inBloom to Depart CO, National Test Results, and More: Friday's Ed News Roundup
Friday's ed news
COLORADO: An inBloom-promoting superintendent resigns as her board votes to jettison the student data collection system.
ACHIEVEMENT: National test scores on the Nation's Report Card have inched upward, a statistically insignificant increase. Approximately one-third of the nation's children are proficient in reading and math.
DELAWARE: On the state's new teacher rating system, only 1 percent of teachers were rated ineffective.
RTT: Three states that won federal grants will take longer to fulfill their promises made to get the grants.
WISCONSIN: A bipartisan bill would require childcare providers to check on parents.
COLORADO: Could a court overturn the voters' decision to reject a massive education tax hike?
EDTECH: Why Common Core pilot tests are not innovative.
NEW MEXICO: The governor and state superintendent face criticism for suggesting tying teacher evaluations to student test scores.
LOUISIANA: Despite a federal agreement otherwise, officials will not create a state Common Core curriculum.
OHIO: Voters approve 61 percent of school tax hikes on this year's ballot.
Thursday's ed news
SOUTH CAROLINA: A tiny special-needs private school would benefit from a temporary school choice program.
MICHIGAN: How a charter school could have kept kids tossed out of their debt-ridden public schools in neighborhood schools while saving money.
MONTANA: Schools will skip state tests next year in favor of experimental Common Core tests that won't produce accountability data.
ARKANSAS: Only 12 percent of the state's schools made performance targets this year.
IDAHO: A new, $21 million student data system frustrates teachers and school districts.
CALIFORNIA: A $1 billion education tax hike is on its way to becoming a 'boondoggle.'
FLORIDA: A lawmaker proposes banning charter schools from expelling students for failing state tests.
ARKANSAS: A state education official who cost the state $166,000 by hiring an employee based on race is still employed at taxpayer expense.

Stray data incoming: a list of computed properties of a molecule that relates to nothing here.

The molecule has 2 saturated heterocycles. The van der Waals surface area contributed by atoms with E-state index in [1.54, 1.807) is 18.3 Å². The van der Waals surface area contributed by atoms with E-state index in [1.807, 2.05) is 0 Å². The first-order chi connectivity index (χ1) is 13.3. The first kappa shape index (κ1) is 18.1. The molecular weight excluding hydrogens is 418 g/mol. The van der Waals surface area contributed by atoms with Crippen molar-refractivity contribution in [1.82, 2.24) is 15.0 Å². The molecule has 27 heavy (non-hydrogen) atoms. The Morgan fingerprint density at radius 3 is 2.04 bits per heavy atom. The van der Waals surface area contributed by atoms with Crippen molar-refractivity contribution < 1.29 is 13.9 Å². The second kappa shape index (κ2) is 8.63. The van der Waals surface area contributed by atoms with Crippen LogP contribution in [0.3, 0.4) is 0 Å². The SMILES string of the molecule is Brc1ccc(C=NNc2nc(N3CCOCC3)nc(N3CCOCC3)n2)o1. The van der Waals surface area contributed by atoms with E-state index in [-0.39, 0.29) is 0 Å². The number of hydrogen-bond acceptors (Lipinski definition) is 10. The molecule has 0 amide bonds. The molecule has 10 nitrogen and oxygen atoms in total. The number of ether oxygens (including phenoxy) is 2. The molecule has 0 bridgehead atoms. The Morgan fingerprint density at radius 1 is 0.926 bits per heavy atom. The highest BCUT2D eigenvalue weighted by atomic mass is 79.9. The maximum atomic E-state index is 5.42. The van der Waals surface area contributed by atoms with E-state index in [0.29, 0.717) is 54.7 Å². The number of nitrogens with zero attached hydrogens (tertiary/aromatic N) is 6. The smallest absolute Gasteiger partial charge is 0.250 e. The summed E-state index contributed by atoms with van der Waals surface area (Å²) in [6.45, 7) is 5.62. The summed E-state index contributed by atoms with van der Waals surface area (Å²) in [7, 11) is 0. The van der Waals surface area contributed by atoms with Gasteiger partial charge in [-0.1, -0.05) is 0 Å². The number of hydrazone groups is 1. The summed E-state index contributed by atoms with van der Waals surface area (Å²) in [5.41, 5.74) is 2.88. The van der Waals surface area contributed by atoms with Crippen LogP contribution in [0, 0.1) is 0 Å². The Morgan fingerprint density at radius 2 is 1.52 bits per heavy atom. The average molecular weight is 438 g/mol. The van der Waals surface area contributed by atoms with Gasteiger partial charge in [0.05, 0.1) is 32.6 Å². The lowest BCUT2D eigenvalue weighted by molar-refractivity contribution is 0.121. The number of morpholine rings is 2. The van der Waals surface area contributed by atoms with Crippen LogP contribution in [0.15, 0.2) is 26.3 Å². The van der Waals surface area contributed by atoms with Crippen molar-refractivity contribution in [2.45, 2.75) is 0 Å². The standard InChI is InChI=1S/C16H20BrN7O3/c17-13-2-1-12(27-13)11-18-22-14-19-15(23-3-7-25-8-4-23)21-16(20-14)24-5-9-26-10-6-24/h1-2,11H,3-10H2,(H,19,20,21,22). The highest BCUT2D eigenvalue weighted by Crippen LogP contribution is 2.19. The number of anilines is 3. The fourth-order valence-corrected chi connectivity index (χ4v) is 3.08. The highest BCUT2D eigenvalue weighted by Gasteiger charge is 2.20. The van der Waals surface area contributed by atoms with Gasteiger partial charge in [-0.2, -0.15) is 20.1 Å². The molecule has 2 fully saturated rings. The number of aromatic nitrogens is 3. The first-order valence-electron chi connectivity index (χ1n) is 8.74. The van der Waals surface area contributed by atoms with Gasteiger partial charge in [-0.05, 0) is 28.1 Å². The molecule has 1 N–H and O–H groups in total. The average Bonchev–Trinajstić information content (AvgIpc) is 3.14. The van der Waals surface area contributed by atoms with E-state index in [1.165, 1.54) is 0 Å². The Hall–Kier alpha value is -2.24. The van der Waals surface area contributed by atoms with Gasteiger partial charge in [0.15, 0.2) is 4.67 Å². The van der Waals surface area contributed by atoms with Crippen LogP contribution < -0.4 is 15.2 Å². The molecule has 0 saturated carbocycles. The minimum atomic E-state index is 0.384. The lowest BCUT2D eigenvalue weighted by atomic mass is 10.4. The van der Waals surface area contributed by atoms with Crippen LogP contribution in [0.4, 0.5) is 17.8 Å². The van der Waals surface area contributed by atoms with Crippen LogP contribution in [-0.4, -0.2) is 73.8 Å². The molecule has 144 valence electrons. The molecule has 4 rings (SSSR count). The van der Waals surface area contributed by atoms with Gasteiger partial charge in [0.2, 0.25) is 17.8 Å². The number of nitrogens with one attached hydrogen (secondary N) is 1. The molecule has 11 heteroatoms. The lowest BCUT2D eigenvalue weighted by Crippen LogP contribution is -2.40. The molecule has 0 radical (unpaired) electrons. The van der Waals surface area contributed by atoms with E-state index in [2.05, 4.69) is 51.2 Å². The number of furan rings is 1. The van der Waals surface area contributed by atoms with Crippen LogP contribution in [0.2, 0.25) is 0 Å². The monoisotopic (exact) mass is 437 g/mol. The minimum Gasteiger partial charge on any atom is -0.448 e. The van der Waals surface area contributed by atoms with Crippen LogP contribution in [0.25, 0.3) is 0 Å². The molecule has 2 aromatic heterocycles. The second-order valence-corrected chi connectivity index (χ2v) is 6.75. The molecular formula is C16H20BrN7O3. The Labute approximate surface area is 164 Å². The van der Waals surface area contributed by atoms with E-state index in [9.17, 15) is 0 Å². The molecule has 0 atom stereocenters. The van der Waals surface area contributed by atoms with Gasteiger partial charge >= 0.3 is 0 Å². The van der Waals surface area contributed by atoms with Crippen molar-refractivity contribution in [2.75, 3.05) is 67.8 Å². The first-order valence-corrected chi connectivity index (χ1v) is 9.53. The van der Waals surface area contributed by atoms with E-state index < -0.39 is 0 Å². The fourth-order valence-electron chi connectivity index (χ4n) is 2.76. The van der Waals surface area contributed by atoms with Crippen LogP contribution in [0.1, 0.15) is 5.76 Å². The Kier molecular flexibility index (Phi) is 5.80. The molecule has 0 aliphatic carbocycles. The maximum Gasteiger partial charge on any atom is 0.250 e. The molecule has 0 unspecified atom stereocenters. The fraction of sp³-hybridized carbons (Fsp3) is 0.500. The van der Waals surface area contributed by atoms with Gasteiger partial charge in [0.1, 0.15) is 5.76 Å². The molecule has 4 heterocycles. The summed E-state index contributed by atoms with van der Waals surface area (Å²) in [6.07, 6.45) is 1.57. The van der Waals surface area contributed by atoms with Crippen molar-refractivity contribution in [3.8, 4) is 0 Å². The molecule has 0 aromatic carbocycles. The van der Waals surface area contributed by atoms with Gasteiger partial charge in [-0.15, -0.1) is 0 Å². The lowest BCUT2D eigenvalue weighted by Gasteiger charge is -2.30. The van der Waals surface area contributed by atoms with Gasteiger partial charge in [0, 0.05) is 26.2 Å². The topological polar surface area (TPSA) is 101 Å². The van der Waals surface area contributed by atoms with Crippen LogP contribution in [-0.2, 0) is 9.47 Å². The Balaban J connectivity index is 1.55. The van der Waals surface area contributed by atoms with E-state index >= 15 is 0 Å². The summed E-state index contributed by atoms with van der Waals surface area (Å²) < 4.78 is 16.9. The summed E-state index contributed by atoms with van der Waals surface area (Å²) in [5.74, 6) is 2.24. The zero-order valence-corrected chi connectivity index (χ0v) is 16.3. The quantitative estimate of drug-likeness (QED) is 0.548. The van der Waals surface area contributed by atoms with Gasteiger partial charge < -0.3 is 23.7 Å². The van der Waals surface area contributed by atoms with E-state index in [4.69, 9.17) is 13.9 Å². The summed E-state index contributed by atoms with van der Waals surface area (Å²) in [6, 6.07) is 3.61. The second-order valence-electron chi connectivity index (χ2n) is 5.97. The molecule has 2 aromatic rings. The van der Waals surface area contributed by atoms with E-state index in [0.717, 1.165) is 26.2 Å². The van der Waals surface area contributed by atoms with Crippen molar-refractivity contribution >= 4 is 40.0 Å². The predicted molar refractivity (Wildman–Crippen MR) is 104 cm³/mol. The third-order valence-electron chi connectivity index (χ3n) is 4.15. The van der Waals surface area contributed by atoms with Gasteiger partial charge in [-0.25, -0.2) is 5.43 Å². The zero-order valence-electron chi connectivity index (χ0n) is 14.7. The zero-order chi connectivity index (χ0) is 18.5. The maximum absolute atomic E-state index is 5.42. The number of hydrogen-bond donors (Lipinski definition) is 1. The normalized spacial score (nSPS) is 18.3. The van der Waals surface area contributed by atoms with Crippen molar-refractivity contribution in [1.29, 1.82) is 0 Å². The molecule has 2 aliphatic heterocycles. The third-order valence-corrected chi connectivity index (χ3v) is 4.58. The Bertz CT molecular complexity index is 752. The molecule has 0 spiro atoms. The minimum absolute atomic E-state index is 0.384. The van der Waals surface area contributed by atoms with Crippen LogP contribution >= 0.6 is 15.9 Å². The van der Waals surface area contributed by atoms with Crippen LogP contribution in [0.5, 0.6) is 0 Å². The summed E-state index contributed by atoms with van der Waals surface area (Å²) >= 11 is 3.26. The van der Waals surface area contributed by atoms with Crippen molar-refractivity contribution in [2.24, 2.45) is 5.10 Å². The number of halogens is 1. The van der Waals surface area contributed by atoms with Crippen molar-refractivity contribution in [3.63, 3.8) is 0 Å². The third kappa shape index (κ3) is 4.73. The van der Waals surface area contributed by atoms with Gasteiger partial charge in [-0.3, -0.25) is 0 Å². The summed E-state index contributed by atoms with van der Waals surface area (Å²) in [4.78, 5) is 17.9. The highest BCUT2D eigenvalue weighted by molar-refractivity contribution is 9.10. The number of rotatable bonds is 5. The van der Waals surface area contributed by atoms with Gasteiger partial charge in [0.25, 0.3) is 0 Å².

Wednesday's ed news
COLORADO: With high turnout, Douglas County voters re-elect a market-oriented school board pinpointed as one of the nation's leaders. State voters also turn down a huge education tax hike, by 66 to 34 percent.
TEXAS: What the state gave the feds to get a No Child Left Behind waiver.
PARENT TRIGGER: What motivated the empowerment law’s creator.
LOUISIANA: A legislative Common Core hearing will exclude public comment.
FREE FOOD: The Obama administration is seeking to give free school lunch and breakfast to thousands of families who can afford to pay.
HIGHER ED: The worst 25 percent of colleges and universities will disappear over the next 10 to 15 years, predict Clayton Christiansen and Michael Horn.
TEXTBOOKS: Houghton Mifflin, struggling under debt and education spending cutbacks, files for an IPO.
Tuesday's ed news
COLORADO: Why voters shouldn’t approve the education tax hike.
OKLAHOMA: Opponents sue to stop tax-credit scholarships, alleging these violate separation of church and state, while themselves receiving public funds through religious organizations.
WISCONSIN: A child psychologist verbally lashes two Democrat lawmakers for focusing on who paid his expenses to testify on Common Core rather than the substance of his testimony.
NATION: A bill in Congress would require background checks on all school employees to reduce child abuse. Unions object.
PENNSYLVANIA: Lawmakers are trying to rethink how taxpayers pay for charter schools.
INDIANA: A court will decide if the state superintendent can sue her fellow board of education members, and whether both can be represented by the state attorney general.
CENTRAL PLANNING: Common Core’s rollout is worse than Obamacare’s, says union president Randi Weingarten.
MISSOURI: Local superintendents propose letting high-performing districts run low-performing districts rather than letting kids transfer out.
MICHIGAN: State university trustees spend hundreds of thousands living it up on the taxpayer’s dime.
OKLAHOMA: What teachers will say about Common Core on an anonymous survey.
Monday's ed news
NEW YORK: The likely next mayor of New York City spells trouble for charter schools and small high schools.
COLORADO: Voters are uncertain about tomorrow's vote to raise taxes and restructure education spending.
FLORIDA: Funding changes to the state online school are also hitting private schools.
COLORADO: School choice supporters fan out across Colorado with targeted grants and politicking. Here's a look at bellwether district Douglas County, which started the first district vouchers program in the nation and faces a school board upheaval tomorrow.
WISCONSIN: Why were so many new voucher students already enrolled in private schools? Partly because the state gave a very narrow window for signing up.
COMMON CORE: One hundred and twenty-three Catholic scholars write to the U.S.'s Catholic bishops, asking them to stop Common Core.
BULLYING: Rates haven't changed, but state laws have gotten much more harsh and numerous.
UTAH: This week, a panel of parents will scrutinize Common Core test questions.
WISCONSIN: Many taxpayers will see none of a vaunted statewide school tax cut.
For last week's School Reform News roundup, click here.
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Image by Mo Riza.